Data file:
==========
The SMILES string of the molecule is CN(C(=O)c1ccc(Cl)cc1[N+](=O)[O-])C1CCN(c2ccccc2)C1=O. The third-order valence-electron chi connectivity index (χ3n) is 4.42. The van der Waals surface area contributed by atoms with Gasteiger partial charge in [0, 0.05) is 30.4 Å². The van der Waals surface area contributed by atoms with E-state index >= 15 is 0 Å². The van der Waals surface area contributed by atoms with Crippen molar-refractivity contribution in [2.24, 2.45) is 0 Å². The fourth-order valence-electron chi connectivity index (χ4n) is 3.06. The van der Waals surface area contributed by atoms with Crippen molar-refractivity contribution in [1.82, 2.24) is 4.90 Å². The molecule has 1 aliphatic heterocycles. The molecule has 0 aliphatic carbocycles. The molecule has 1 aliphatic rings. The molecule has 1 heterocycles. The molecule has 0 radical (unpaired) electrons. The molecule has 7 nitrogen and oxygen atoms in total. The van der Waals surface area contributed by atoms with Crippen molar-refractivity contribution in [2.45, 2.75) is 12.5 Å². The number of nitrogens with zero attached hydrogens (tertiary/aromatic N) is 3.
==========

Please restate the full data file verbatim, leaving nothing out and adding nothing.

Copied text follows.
The SMILES string of the molecule is CN(C(=O)c1ccc(Cl)cc1[N+](=O)[O-])C1CCN(c2ccccc2)C1=O. The third-order valence-electron chi connectivity index (χ3n) is 4.42. The van der Waals surface area contributed by atoms with Gasteiger partial charge in [0, 0.05) is 30.4 Å². The van der Waals surface area contributed by atoms with E-state index >= 15 is 0 Å². The van der Waals surface area contributed by atoms with Crippen molar-refractivity contribution in [2.24, 2.45) is 0 Å². The fourth-order valence-electron chi connectivity index (χ4n) is 3.06. The van der Waals surface area contributed by atoms with Crippen molar-refractivity contribution in [1.82, 2.24) is 4.90 Å². The molecule has 1 aliphatic heterocycles. The molecule has 0 aliphatic carbocycles. The molecule has 1 aliphatic rings. The molecule has 1 heterocycles. The molecule has 0 radical (unpaired) electrons. The molecule has 7 nitrogen and oxygen atoms in total. The van der Waals surface area contributed by atoms with Crippen molar-refractivity contribution in [2.45, 2.75) is 12.5 Å². The number of nitrogens with zero attached hydrogens (tertiary/aromatic N) is 3.